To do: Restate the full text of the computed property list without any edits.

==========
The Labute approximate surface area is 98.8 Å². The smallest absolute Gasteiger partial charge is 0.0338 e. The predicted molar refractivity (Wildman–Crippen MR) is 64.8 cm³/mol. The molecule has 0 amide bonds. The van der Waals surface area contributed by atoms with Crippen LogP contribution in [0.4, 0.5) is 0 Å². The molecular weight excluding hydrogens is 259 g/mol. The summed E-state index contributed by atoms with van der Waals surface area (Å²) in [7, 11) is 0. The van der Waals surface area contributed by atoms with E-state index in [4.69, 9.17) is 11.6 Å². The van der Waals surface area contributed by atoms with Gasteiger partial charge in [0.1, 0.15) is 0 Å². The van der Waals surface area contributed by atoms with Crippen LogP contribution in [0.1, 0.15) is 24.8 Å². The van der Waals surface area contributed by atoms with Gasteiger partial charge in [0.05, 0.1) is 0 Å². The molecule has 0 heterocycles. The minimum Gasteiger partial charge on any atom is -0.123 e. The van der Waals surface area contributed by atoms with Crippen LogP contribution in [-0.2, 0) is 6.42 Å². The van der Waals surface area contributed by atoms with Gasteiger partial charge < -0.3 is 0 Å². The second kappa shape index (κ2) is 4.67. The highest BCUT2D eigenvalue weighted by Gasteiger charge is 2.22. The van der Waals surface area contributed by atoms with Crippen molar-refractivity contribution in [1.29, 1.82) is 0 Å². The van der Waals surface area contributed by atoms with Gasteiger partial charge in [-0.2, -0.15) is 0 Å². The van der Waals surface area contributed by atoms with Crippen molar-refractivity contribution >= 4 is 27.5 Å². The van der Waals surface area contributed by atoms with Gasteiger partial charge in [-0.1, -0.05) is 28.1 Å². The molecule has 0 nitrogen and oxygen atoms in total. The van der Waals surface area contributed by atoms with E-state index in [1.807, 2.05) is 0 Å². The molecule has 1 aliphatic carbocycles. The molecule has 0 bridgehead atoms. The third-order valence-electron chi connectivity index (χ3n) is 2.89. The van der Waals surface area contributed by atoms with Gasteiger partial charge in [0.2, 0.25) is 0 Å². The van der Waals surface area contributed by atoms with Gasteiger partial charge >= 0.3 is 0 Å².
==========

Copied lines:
The Labute approximate surface area is 98.8 Å². The smallest absolute Gasteiger partial charge is 0.0338 e. The predicted molar refractivity (Wildman–Crippen MR) is 64.8 cm³/mol. The molecule has 0 amide bonds. The van der Waals surface area contributed by atoms with Crippen LogP contribution in [0.4, 0.5) is 0 Å². The molecular weight excluding hydrogens is 259 g/mol. The summed E-state index contributed by atoms with van der Waals surface area (Å²) in [7, 11) is 0. The van der Waals surface area contributed by atoms with E-state index in [4.69, 9.17) is 11.6 Å². The van der Waals surface area contributed by atoms with Gasteiger partial charge in [0.1, 0.15) is 0 Å². The van der Waals surface area contributed by atoms with Crippen LogP contribution in [0.1, 0.15) is 24.8 Å². The van der Waals surface area contributed by atoms with Gasteiger partial charge in [0.05, 0.1) is 0 Å². The molecule has 0 heterocycles. The minimum Gasteiger partial charge on any atom is -0.123 e. The van der Waals surface area contributed by atoms with Crippen LogP contribution in [-0.2, 0) is 6.42 Å². The van der Waals surface area contributed by atoms with Gasteiger partial charge < -0.3 is 0 Å². The second kappa shape index (κ2) is 4.67. The highest BCUT2D eigenvalue weighted by Gasteiger charge is 2.22. The van der Waals surface area contributed by atoms with Crippen molar-refractivity contribution in [1.29, 1.82) is 0 Å². The van der Waals surface area contributed by atoms with Gasteiger partial charge in [-0.2, -0.15) is 0 Å². The van der Waals surface area contributed by atoms with Crippen molar-refractivity contribution >= 4 is 27.5 Å². The van der Waals surface area contributed by atoms with Gasteiger partial charge in [-0.1, -0.05) is 28.1 Å². The molecule has 0 nitrogen and oxygen atoms in total. The van der Waals surface area contributed by atoms with E-state index in [1.807, 2.05) is 0 Å². The molecule has 1 aliphatic carbocycles. The molecule has 0 bridgehead atoms. The third-order valence-electron chi connectivity index (χ3n) is 2.89. The van der Waals surface area contributed by atoms with Gasteiger partial charge in [0.2, 0.25) is 0 Å². The van der Waals surface area contributed by atoms with Gasteiger partial charge >= 0.3 is 0 Å².